Cash flow analysis: Where is your money going?
Cash is the lifeblood of any business. And it’s especially important in small businesses where company cash resources may not be as vast as that of larger business counterparts. Knowing how cash comes into your business (the sources) and how it exits your business (uses) is key to how successful businesses flourish and why countless businesses fail.
Cash flow analysis answers two of the most frequently asked questions I hear from businesses with money problems: “How could I have made a profit and still have no cash?” and “Where did all the money go?”
The answers to these two questions are easily answered through an analysis of a cash flow statement, a much needed and less used financial statement of the big three: Profit and loss statement, balance sheet, statement of cash flow.
The statement of cash flow is simply a list of increases and decreases in your account balance on a balance sheet along with net profit or loss, plus any cash withdrawals or injections over a period of time. The key is being able to identify the uses of cash and to match those with sources of cash to generate adequate cash flow with or without additional financing.
To analyze cash flow, you need to understand how to read and understand your statement. There are three categories of cash flow: operating, investing and financing activities. Categorically, the net profit or loss number from the profit and loss statement flows directly to the operating grouping in the statement of cash flow. All other accounts which appear on the cash flow statement are from the balance sheet. Often overlooked, these changes in account balances are frequently the cause of a reduced cash flow for that period.
I recommend that the most time and attention be spent on the operating section of the statement of cash flow.
This group of balance sheet accounts includes accounts receivable, inventory, accounts payable and notes payable in a QuickBooks default format. Many times, I see accounts receivable and inventory as big users of cash, in most cases because the company is experiencing growth. As a company’s sales increase, it is only to be expected that accounts receivable and inventory will increase at least proportionally to sales.
Unfortunately, most companies with industry standard net profits of 2 to 3 percent are not able to fuel substantial sales growth without additional sources of cash. So unplanned sales increases may not necessarily produce cash flow.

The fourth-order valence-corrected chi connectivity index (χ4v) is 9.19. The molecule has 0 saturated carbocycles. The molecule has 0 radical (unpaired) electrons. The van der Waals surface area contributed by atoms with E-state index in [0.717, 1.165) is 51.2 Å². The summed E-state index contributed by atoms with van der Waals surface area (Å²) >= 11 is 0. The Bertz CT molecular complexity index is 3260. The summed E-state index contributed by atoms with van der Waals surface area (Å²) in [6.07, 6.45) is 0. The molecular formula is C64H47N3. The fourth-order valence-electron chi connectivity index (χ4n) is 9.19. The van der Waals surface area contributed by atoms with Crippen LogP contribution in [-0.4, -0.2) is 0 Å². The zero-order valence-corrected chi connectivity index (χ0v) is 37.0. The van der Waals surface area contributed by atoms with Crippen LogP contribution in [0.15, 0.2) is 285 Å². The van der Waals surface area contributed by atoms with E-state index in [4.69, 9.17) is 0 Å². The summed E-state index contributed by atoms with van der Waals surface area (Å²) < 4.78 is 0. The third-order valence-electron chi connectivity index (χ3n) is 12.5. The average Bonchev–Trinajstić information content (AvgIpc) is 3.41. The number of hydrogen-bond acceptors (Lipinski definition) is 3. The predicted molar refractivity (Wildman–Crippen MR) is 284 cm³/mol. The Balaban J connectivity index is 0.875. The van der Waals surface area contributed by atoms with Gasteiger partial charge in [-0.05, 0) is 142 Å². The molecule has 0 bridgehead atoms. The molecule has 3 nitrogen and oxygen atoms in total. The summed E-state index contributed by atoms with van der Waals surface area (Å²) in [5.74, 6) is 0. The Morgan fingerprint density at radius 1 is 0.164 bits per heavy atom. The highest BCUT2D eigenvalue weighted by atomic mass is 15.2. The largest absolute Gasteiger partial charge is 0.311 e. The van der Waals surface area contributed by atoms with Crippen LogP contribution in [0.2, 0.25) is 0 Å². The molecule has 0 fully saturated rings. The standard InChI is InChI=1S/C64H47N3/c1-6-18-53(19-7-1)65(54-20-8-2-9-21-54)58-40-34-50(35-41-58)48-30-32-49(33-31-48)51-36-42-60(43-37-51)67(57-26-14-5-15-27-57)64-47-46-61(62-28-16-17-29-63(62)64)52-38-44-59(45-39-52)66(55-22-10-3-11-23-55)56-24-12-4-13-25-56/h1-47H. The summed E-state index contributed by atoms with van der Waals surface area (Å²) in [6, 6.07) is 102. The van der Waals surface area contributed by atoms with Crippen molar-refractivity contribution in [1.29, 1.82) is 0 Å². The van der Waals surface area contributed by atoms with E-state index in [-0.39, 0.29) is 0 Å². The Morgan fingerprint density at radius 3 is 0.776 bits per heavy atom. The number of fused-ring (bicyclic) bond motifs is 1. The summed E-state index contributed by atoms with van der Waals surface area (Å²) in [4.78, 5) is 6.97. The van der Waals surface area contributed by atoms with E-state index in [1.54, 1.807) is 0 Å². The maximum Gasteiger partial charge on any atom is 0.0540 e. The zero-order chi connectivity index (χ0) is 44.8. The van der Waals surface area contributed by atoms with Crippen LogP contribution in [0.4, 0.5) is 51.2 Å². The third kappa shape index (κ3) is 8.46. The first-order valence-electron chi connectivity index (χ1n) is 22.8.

Conversely, increases in accounts payable and notes payable may be sources of cash in these instances. Matching short-term sources of cash with short-term uses of cash is crucial. A short-term use of cash usually implies the need will be reduced or paid in less than a year. When companies continue to grow and expand, cash demands typically exceed that time frame.
Here are several tips to increase and improve cash sources on your cash flow statement:
- For accounts receivable, try restructuring your invoicing or billing procedures to reduce the cycle time of collection and follow it for all accounts.
- Reducing your inventory by selling off spare parts or items that need to be discontinued generates cash and frees up money to purchase new inventory that can generate additional sales based on the number of times you might sell that item annually.
- When reviewing accounts payable balances, always consider using the full terms extended to you from your suppliers and look for suppliers with better terms to support your cash flow.
- Notes payable are short term lending options, typically lines of credit with an annual renewal clause. Make sure you are doing a good job of matching short-term needs with short-term money.
By analyzing your company’s historical statement of cash flow, you can create a cash budget for the future. This knowledge will allow you to project times when you may need additional funds or confirm your ability to make major purchases. Either way, you will have a plan for where your money goes!– Contributed by Rayanna Anderson, entrepreneurship coordinator and community liaison for MSU’s College of Business and former director of the MSU SBTDC. Anderson writes about issues she regularly sees consulting with small businesses in Springfield and in the state of Missouri. This article first appeared in the Springfield News-Leader and News-Leader.com. Used with permission.
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